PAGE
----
"Yet there does remain a problem -- a serious problem, in whose solution AAs will expect us oldsters to occasionally take a hand. That is the problem of success itself. Always a heady wine, success may sometimes cause us to forget that each of us lives on borrowed time; we may forget that we are a people who cannot exist at all, but for the grace of God. The wine of forgetfulness might make us dream that Alcoholics Anonymous was our success rather than God's will. The very malignancy which once tore us apart personally could again commence to rend us as groups. False pride might lead us to controversy, to claims of power and prestige, to bickering over property, money, and personal authority. We would not be human if these illnesses didn't sometimes attack us.

"Therefore, many of us think today the main problem of Alcoholics Anonymous is this: How, as a movement, shall we maintain our humility -- and so our unity -- in the face of what the world calls a great triumph? Perhaps we need not look far a field for an answer. We need only adapt and apply to our group life those principles upon which each of us has founded his own recovery. If humility can expel the obsession to drink alcohol, then surely humility can be our antidote for that subtle wine called success."

Bill then went on to explain in detail the Twelve Points of Tradition, first printed in an article in the April 1946 issue of the AA Grapevine:  "Two years ago my old friends urged that I try to sum up our experience of living and working together; that I try to state those definite principles of group conduct which had then quite clearly emerged from a decade of strenuous trial and error. In the spirit of our original Twelve Steps, and strictly within the ample proof's of our experience. I made the following tentative attempt; Twelve Points to Assure Our Future, an Alcoholics Anonymous Tradition of Relations (recently revised in the light of later experience).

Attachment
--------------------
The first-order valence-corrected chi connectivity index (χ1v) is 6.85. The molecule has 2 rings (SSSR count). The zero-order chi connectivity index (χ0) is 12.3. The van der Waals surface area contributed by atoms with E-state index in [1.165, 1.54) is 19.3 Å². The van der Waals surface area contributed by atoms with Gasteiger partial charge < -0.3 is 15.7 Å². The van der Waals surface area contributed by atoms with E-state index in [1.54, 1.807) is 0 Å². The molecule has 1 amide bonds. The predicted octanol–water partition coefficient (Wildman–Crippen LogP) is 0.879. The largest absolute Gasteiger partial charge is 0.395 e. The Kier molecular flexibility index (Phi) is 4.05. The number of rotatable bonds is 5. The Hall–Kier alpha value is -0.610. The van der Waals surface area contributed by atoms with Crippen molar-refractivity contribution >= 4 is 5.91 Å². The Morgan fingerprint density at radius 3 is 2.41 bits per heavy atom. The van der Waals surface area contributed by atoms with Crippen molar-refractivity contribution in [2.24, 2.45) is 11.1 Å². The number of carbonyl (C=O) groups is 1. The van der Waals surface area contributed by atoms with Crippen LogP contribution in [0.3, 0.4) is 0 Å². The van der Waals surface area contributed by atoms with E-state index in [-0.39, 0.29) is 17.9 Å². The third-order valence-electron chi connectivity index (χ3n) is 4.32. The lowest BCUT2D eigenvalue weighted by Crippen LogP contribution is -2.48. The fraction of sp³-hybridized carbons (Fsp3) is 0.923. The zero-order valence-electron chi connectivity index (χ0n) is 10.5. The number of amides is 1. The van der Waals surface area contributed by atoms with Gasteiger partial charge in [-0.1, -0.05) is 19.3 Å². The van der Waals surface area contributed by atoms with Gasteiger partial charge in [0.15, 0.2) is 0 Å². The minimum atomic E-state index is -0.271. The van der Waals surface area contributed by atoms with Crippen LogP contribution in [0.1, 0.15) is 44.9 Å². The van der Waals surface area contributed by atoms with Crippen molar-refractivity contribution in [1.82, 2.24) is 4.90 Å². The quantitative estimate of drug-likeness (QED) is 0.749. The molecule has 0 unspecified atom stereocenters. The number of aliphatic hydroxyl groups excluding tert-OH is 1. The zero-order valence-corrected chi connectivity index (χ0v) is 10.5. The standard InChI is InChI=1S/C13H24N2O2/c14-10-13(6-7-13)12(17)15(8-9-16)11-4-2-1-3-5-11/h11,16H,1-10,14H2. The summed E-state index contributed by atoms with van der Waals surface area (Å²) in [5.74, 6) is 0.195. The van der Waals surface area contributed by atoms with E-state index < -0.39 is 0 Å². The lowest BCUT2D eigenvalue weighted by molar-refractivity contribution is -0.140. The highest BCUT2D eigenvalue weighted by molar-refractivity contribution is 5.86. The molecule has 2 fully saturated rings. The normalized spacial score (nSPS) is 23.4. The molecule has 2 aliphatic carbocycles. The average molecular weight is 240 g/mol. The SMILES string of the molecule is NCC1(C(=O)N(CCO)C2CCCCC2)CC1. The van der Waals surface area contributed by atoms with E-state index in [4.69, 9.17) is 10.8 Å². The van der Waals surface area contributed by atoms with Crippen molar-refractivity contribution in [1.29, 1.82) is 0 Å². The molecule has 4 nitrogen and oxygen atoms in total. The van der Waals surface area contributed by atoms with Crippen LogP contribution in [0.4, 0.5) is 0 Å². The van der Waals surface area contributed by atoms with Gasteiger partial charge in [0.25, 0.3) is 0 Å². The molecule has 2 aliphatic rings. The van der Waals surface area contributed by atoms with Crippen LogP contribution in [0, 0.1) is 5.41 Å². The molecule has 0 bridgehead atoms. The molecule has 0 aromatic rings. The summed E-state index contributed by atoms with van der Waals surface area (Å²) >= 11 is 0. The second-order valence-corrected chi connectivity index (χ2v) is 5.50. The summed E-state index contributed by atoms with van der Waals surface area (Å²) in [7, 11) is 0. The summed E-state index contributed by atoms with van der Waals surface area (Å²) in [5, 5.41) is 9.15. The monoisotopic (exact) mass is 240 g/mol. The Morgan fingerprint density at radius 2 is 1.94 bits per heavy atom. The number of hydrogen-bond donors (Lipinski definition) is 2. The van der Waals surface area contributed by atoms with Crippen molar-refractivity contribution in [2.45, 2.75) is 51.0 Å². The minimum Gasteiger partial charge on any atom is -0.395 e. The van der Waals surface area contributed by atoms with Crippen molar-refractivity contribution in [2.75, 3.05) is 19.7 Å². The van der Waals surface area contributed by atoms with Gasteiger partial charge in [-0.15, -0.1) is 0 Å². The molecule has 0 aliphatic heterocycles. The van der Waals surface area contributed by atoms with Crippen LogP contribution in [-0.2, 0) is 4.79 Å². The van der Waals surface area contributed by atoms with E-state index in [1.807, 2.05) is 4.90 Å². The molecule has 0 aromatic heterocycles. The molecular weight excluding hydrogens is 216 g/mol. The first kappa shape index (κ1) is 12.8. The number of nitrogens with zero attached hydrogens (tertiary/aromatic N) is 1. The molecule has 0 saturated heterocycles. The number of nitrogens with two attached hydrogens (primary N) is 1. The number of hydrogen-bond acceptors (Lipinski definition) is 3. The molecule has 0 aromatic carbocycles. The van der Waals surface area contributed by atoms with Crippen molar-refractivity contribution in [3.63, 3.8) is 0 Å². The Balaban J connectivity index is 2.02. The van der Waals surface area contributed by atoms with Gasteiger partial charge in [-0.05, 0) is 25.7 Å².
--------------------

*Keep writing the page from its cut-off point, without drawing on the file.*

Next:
"Our AA experience has taught us that"

  1. Each member of Alcoholics Anonymous is but a small part of a great whole. AA must continue to live or most of us will surely die. Hence our common welfare comes first. But individual welfare follows close afterward.

  2. For our group purpose there is but one ultimate authority -- a loving God as he may express himself in our group conscience.

  3. Our membership ought to include all who suffer alcoholism. Hence we may refuse none who wish to recover. Nor ought AA membership ever depend upon money or conformity. Any two or three alcoholics gathered together for sobriety may call themselves an AA group, provided, of course, that as a group, they have no other affiliation.